Some things in life never change. One such thing is “home”. Some say that you can travel the whole world, live in some of the most extravagant places on earth; but you’ll never forget the comfort of being in your own home. I can vouch for this. Pretty much everyone can vouch for this. Now what I disagree with is that most people believe that they can only have one home. That home is (no surprise here) the one where you spent the most time growing up in.
Leaving the place you were born and grew up in is a part of life that is unavoidable. It’s a cliche. I reminisce about the time a couple of years back when I left my home in India to come to Canada. It wasn’t until a few months had passed here that I realized the many little things that made my home. You see, when we grow up, we don’t just grow up in a house. We grow up in a place built with animate and non-animate objects. When you are taken out of this place, everything you are familiar with is taken away. You not only leave your “home”, but also the people and things you created thousands of memories with. You are now supposed to create similar memories in a place you probably don’t know much about. It’s a feeling of familiarity and comfort that you try to create again.
When I moved to Canada, I strongly refused to call my apartment “home”. I despised calling it that. I believed that I had only one home and that was back in India. Everything I ever knew was there. I think about that time and realize how much has changed. Slowly, life had taught me to get a grip through experiences and hardships here and call my once neglected apartment my “home”. After all, it was the only place I could feel like me in when I was in an alien place. Not only that, I had actually made it “familiar” by buying furniture, books, clothes and so much more and putting it in one place I was comfortable in. So why shouldn’t it be my home?
A few months back when I left for the summer to go back to India, it was painful to leave Montreal. Unknowingly, it had grown on me. When I landed in there, coming back felt a bit alien. It was strange how somewhere I grew up felt alien in that moment. Some things had changed and most hadn’t. Sometimes I could put my finger on it and tell what had changed but sometimes I could not. The catch here is that time fixes everything, what I was familiar came back and shadowed all the doubts I had. Distance and time doesn’t change much. You don’t easily forget the place you grew up in.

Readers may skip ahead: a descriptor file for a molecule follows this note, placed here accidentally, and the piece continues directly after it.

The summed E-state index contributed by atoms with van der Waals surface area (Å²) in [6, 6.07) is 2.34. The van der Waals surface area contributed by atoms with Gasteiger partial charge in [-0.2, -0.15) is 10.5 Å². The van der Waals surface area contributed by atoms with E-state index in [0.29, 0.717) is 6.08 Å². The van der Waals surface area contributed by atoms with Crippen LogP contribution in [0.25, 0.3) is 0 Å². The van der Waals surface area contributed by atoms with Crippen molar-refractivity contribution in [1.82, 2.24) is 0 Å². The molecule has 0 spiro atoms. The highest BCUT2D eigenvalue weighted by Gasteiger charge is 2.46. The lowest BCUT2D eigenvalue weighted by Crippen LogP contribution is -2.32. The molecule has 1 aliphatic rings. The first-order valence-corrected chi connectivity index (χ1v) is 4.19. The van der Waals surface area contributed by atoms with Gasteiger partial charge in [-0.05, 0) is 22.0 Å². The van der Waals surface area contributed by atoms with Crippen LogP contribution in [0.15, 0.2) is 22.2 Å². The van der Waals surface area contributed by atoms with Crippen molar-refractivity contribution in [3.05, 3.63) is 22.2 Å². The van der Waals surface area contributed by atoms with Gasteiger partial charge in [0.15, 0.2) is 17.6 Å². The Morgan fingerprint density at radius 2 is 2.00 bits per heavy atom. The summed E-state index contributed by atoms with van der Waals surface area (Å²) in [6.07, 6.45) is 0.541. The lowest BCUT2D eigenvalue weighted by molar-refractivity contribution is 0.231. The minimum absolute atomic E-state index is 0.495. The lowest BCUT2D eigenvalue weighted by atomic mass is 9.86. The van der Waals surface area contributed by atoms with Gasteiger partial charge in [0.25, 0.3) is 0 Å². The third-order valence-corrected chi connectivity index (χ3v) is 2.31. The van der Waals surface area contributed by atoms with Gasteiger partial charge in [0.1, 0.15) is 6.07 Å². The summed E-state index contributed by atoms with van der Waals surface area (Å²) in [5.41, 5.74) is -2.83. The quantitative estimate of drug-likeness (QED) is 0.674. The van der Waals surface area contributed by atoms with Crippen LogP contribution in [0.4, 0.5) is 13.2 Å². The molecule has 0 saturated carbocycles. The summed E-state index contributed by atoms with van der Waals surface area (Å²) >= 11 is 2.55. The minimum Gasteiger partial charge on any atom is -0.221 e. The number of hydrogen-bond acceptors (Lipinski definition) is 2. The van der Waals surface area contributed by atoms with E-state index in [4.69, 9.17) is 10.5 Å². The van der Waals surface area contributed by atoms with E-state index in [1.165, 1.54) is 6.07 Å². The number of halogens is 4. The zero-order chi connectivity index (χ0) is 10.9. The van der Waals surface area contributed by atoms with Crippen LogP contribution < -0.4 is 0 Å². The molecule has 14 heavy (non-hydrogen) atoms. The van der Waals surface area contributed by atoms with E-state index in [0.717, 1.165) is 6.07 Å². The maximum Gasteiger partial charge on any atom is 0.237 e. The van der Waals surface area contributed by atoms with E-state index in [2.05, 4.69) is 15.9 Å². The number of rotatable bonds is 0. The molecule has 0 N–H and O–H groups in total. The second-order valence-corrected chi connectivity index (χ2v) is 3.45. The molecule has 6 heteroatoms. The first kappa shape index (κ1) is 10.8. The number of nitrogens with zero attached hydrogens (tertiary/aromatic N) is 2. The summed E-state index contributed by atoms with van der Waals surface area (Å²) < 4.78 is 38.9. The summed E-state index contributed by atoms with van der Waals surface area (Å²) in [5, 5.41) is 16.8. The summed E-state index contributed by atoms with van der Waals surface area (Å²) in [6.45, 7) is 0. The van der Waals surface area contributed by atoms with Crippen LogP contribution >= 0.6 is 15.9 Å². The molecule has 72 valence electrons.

But you see, life is cruel. You can’t stay in one place for too long. I had to leave for Canada again. It was yet again a very painful farewell. I thought of cancelling my ticket, but I could not. This was mostly because I had to get my degree and also because a part of me wanted to go back to the place. You don’t forget the home you were building all by yourself. Bittersweet would be the right word for this feeling. Anyway, being back home in Montreal was deja vu. The same process of familiarizing my way around something I knew had started.
What I’ve learnt from having my feelings juggled around from one place to another is that anything can become a “home”. Something you are familiar with can become unfamiliar and something unfamiliar can become familiar. This feeling has tagged along with me to many places and I’ve finally realized that no matter where in the world you are, you will always wrestle with unfamiliarity but eventually time will heal everything and enough memories will be created to make anything a “home” if you want.
You leave them and one day you will revisit them. Every memory is still there – alive and waiting to be revived. It doesn’t necessarily have to be your humble abode, it can be a vacation somewhere you had years ago and when you revisit that place again, you will familiarize yourself again with the one place you knew already. It’s a feeling that cultivates itself. As I keep writing this, I realize that some might wonder if this is a start of an existential crisis of not belonging somewhere. I assure you it’s not. Not only that, I actually believe that not having just one “home” and actually learning to embrace unfamiliar places will save you from falling into the abyss. As I write this down, I keep thinking about all the places I’ve traveled and how they were my “homes”, even if it was just for a week or a month. I pretty sure you must have some places you can think of too. If you ever feel like home is far, don’t be blue, you are already building one.
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